In those years I was suspended from school many times and expelled several times—never for academic reasons. I published underground newspapers in the 60s and ran into trouble with the now outlawed Mississippi State Sovereignty Commission, State and local police, and the FBI. I was arrested and interrogated many times though I have never been convicted of any crime. I was expelled from Jefferson Davis Junior College in Biloxi and the University of Southern Mississippi in Hattiesburg. I was elected student body president in Biloxi and expelled ("refused readmission") on the same day. I continued to publish newspapers and organized demonstrations against the Vietnam War in Hattiesburg and was again "refused readmission" at USM. Note that the "refused readmission" scenario has since been declared unconstitutional. The newspapers were called "Feathersword" and "Foundation Press," respectively.

I was drafted but did not serve, owing to earlier FBI investigations and my refusal (and my encouragement of other inductees to refuse) to fill out a since-banned "subversive organizations list" called a "DD198 questionnaire."

Owing to the intercession of Mississippi State Senator Ben Stone, who was outraged over events at USM, I was accepted into and eventually graduated from a small, experimental college in Oregon (B.A., Mt. Angel College, 1973). I took on farm work in the Willamette Valley and split cedar shingles in winter to cover costs beyond student loans, which I paid off in the late 1970s. In those years, I took advantage of a "college-without-walls" program to pursue laser art at Bell Telephone Laboratories in Murray Hill, New Jersey and the University of Cincinnati Medical Center Laser Laboratory. I worked out means to use high power lasers to carry on internal carving of various transparent materials in my senior year at college. My first professional scientific publication appeared in Chemistry, a publication of the American Chemical Society in 1972, while I was still an undergraduate. Somewhat ironically, photographs of my laser-carved acrylic sculptures were published as a unit opener in a high school science text (Harcourt Brace Jovanovitch, 1974).

In one final, ironic episode of my college years, the chair of my college art department decided that the laser work was not art, despite the fact that my actual professors had given me high grades and generally supported the work. Due to his philosophical objections, the department chair refused to submit his requisite signature for my diploma and I had to circumvent his decision by obtaining the signatures on my behalf from every other faculty member of the college.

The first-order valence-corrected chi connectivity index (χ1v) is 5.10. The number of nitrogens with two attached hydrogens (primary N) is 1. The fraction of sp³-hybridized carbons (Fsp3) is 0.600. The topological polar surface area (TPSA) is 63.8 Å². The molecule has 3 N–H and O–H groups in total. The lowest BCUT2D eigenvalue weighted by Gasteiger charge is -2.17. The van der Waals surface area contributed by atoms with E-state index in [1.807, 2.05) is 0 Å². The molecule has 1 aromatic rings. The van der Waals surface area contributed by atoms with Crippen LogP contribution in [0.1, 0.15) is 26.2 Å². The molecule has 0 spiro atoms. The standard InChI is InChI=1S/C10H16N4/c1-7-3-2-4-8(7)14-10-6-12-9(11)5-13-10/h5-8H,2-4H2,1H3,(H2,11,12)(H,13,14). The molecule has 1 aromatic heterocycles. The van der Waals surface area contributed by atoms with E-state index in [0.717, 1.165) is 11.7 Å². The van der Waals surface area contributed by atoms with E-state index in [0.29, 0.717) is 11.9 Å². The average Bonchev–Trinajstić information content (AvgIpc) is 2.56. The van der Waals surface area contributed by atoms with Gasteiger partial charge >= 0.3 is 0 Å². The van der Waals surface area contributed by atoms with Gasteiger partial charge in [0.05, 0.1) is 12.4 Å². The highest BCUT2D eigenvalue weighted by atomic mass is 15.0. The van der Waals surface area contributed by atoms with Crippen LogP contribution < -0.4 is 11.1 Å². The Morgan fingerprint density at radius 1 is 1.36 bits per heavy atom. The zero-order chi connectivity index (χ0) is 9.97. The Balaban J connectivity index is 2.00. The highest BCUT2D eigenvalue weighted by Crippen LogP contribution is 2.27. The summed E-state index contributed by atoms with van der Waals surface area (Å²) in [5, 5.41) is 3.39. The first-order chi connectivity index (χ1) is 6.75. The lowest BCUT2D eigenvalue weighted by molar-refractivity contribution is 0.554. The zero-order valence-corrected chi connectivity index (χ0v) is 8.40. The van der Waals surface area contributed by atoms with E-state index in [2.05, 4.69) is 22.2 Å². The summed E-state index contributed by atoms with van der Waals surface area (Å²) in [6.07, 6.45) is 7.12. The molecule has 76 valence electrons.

I learned welding and metalworking skills at college that have informed my work to the current day. A few years after my college graduation, yet another "this-is-not-art" controversy erupted over steel sculpture placed in the front and backyards of my house in Mississippi.

I have written poetry for many years and I like to play and write music. Although some of this has actually been recorded and published, I consider these to be more or less avocational activities.

It seems that I have always been working on cars and motorcycles. In my mind, it is something akin to washing the dishes. Working on engines teaches you about tools and systems, and how they integrate and correlate.

JH: How did these interests inspire some of your later works?

JD: On more than one occasion, my art has been compared with the predictions of science fiction.

The social and political struggles of my early years helped to solidify my worldview and to form my understandings of the impacts and sometimes, the futilities of art and social action. Principles of free expression guarantee everyone the right to be critical of government, industry, or given sets of social norms. But I don't think it is the right to be critical that is actually challenging artists now. What is at issue is more a matter of the social and political Immediacy of works of art. While there are probably more pressing reasons than ever before for everyone, including artists, to examine the strength of their convictions and in many cases, to take political action, it is nevertheless quite possible that the noisy public debates that many artists claim to inspire actually underlie more pretensive exchanges. For the sake of objectivity, it is important to recognize the fact that the significance of many artistic interventions is much too easily overstated and tends to be overstated much too often, like a "sky-is-falling" story on steroids.